The good from Tuesday, February 13

blue and white rose flower tide pods
Photo by Erik Binggeser / Unsplash

The new Pods are Plastic bill in New York City is proposing a ban on plastic-wrapped detergent pods that release harmful microplastics after dissolving in water, pushing companies to focus on safer alternatives. Sorry to all of you who snack on Tide Pods... (Fast Company)

400 new fossils dating back 470 million years were just discovered in France by amateur paleontologists who believe the site was a beautiful animal refuge. (Nature Publishing Group)

Ethiopia announced vehicles can’t enter the country unless they’re electric, making it the first to ban internal combustion engines, perhaps not surprising given their electricity grid is almost entirely renewable. (Arena EV)

For the first time in 130 years, giant anteaters (that can lap up over 30,000 ants a day) have been spotted in the southern Brazil wilderness, likely thanks to a rewilding project in Argentina, hinting that wildlife corridors between the countries are working! (Mongabay)

👆 Use code JACOB15 for 15% off your order!

The good from Wednesday, February 14

live corals
Photo by QUI NGUYEN / Unsplash

Coral Gardeners working to save the world’s coral reefs are getting promising results, sharing impressive before and after photos of some of their 30,000 thriving coral restoration projects across 12 nurseries. (The Cooldown)

17,000 crafty volunteers are finding and finishing knitting and crochet pieces left behind by loved ones who’ve passed away before they could complete them, offering closure and preserving meaningful handmade items through the Loose Ends Project. (Positive.news)

Several US cities are reforming their parking practices, ending mandatory parking minimums for new buildings, and converting street parking to public spaces which makes housing more affordable and cities more walkable. (Yale e360)

24 dogs were rescued from the meat trade and transported to rehab centers for veterinary care and to be adopted into loving homes with help from animal charities. (WAN)

The good from Thursday, February 15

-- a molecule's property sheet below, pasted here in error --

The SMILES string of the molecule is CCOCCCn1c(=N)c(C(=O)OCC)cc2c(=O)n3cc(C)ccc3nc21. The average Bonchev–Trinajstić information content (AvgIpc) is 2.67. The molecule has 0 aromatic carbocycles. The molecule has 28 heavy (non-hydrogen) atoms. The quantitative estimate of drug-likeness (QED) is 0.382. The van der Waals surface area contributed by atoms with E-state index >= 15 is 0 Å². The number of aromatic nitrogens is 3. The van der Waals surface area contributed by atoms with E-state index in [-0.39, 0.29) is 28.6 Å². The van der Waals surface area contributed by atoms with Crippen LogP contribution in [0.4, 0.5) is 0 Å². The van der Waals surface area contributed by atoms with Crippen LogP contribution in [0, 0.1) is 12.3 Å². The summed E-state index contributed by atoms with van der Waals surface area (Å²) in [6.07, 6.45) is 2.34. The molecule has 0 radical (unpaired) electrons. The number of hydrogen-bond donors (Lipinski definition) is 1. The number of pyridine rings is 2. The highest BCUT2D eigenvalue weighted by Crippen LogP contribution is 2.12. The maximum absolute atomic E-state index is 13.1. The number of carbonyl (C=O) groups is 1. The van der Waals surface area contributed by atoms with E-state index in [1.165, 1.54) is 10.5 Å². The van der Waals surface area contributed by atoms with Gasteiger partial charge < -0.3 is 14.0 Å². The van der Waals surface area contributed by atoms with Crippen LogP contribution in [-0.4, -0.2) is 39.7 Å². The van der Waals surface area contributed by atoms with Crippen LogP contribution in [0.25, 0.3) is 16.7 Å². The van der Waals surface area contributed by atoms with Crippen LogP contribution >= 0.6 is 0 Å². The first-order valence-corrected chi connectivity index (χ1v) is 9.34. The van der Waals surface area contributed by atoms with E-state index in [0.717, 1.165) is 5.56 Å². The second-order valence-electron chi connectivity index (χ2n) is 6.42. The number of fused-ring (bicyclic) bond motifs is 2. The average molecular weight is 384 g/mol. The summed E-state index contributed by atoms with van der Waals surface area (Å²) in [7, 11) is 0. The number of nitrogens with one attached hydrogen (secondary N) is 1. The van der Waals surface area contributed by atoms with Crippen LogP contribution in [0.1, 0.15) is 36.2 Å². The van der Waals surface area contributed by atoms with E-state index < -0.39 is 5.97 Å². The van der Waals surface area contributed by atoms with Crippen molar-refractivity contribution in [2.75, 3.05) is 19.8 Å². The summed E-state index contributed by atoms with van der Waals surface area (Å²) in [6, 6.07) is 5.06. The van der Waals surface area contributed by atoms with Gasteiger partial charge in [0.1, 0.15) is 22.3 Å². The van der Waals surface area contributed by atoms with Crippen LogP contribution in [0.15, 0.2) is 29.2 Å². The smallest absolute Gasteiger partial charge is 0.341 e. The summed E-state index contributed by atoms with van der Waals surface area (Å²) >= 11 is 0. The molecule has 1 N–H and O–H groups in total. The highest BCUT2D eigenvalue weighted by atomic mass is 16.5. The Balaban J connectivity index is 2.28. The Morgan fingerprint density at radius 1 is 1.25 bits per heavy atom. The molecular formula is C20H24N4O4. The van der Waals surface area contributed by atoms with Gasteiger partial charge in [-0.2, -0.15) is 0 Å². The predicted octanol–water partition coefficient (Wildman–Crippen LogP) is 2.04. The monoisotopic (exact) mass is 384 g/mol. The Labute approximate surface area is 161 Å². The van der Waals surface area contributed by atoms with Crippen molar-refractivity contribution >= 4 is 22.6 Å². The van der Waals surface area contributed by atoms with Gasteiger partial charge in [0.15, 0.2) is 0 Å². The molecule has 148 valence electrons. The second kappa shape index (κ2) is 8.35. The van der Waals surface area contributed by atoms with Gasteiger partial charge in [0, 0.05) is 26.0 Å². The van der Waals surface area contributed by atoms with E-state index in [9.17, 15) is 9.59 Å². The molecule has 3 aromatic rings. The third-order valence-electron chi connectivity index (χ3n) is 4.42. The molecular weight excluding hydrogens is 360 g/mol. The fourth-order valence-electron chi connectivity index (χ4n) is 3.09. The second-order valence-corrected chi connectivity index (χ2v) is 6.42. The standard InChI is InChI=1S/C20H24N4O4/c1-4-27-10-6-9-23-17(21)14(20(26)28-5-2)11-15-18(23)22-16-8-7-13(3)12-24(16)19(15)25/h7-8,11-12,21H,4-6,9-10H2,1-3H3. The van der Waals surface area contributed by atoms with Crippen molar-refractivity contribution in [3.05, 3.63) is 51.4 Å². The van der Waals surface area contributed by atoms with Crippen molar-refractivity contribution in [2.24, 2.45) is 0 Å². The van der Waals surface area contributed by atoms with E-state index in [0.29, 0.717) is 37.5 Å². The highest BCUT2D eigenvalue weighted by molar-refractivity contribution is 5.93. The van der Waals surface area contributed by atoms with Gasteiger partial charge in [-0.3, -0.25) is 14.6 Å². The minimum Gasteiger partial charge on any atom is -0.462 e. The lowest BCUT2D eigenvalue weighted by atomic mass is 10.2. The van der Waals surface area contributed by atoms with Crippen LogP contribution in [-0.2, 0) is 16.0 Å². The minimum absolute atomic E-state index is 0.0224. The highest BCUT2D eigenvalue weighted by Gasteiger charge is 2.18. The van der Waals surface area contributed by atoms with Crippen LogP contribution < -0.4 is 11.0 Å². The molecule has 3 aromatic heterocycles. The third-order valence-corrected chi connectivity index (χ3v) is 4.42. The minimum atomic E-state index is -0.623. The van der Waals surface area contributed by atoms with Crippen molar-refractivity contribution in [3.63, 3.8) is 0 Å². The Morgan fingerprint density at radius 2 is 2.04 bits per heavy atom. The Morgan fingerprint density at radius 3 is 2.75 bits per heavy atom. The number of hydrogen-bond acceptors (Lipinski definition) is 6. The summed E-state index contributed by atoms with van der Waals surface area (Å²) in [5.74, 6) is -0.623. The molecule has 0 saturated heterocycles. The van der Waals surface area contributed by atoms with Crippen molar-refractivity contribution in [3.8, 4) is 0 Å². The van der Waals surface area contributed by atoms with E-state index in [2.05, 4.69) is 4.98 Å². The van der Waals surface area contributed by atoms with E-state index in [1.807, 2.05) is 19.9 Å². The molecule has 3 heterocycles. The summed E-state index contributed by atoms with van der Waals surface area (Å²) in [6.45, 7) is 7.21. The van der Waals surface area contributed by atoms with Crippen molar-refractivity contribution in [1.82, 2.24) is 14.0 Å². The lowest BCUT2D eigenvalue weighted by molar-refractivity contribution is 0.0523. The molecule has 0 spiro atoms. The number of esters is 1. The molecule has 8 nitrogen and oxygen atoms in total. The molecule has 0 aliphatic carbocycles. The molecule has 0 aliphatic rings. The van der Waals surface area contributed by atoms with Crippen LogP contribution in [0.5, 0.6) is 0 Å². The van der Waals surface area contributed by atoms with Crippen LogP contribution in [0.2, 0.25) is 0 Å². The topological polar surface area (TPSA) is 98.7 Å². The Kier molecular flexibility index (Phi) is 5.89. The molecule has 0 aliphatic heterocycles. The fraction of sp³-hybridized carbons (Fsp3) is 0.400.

photo of train station
Photo by Charles Forerunner / Unsplash

Construction is now underway for a high-speed rail spanning 171 miles in the Central Valley of California, creating 12,000 local jobs and adding a clean, public mode of transportation for getting around the state. (LA Times)

Real human hair is now being collected from salons, and made into sweaters, dresses, and blazers, taking advantage of its strength and flexibility to use the 32 tons thrown out daily in North America. (Washington Post)

Barclays Bank announced it’ll no longer provide direct funding for new oil and gas projects, which is a big deal because Barclays has been the number one funder of fossil fuels in the UK, and hopefully, this is just the start of further commitments to clean up their investments. (BBC)

Indigenous tribes in Washington have worked hard to restore wildlife populations and tribal culture and are now welcoming back at least 10 beautiful Canada lynx to their lands. (Nexus Media News)

Bonus stories

John Deere aims to offer variety of electric tractors, construction equipment by 2026 » Yale Climate Connections
The company is building a facility in Kernersville, North Carolina, to manufacture electric battery and charging technology.
Google to Help Track Methane Emissions From Space
The tech company will work with the Environmental Defense Fund to track some of the world’s most devastating and avoidable emissions observed by the nonprofit’s satellite.

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See you again soon,